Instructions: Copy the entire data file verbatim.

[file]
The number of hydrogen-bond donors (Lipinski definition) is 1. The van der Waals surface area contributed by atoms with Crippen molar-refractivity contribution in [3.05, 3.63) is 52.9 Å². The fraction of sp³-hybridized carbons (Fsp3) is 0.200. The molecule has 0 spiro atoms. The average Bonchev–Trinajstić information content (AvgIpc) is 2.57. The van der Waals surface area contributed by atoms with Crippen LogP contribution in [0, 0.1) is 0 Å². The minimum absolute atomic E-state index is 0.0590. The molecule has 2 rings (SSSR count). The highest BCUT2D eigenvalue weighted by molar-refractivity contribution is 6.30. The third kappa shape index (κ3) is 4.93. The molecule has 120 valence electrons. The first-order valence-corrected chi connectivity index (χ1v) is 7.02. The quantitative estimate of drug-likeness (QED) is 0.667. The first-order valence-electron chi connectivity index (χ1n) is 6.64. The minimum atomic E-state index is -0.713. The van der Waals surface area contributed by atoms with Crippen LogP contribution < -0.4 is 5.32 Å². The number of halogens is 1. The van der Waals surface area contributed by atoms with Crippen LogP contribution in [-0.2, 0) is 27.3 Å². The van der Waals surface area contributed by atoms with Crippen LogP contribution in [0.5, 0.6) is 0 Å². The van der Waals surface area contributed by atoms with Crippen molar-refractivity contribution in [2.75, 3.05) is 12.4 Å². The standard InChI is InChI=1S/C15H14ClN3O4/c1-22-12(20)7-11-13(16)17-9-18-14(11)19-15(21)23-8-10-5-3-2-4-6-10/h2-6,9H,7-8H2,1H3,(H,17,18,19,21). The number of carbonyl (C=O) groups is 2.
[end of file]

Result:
The number of hydrogen-bond donors (Lipinski definition) is 1. The van der Waals surface area contributed by atoms with Crippen molar-refractivity contribution in [3.05, 3.63) is 52.9 Å². The fraction of sp³-hybridized carbons (Fsp3) is 0.200. The molecule has 0 spiro atoms. The average Bonchev–Trinajstić information content (AvgIpc) is 2.57. The van der Waals surface area contributed by atoms with Crippen LogP contribution in [0, 0.1) is 0 Å². The minimum absolute atomic E-state index is 0.0590. The molecule has 2 rings (SSSR count). The highest BCUT2D eigenvalue weighted by molar-refractivity contribution is 6.30. The third kappa shape index (κ3) is 4.93. The molecule has 120 valence electrons. The first-order valence-corrected chi connectivity index (χ1v) is 7.02. The quantitative estimate of drug-likeness (QED) is 0.667. The first-order valence-electron chi connectivity index (χ1n) is 6.64. The minimum atomic E-state index is -0.713. The van der Waals surface area contributed by atoms with Crippen LogP contribution < -0.4 is 5.32 Å². The number of halogens is 1. The van der Waals surface area contributed by atoms with Crippen LogP contribution in [-0.2, 0) is 27.3 Å². The van der Waals surface area contributed by atoms with Crippen LogP contribution in [0.5, 0.6) is 0 Å². The van der Waals surface area contributed by atoms with Crippen molar-refractivity contribution in [2.75, 3.05) is 12.4 Å². The standard InChI is InChI=1S/C15H14ClN3O4/c1-22-12(20)7-11-13(16)17-9-18-14(11)19-15(21)23-8-10-5-3-2-4-6-10/h2-6,9H,7-8H2,1H3,(H,17,18,19,21). The number of carbonyl (C=O) groups is 2.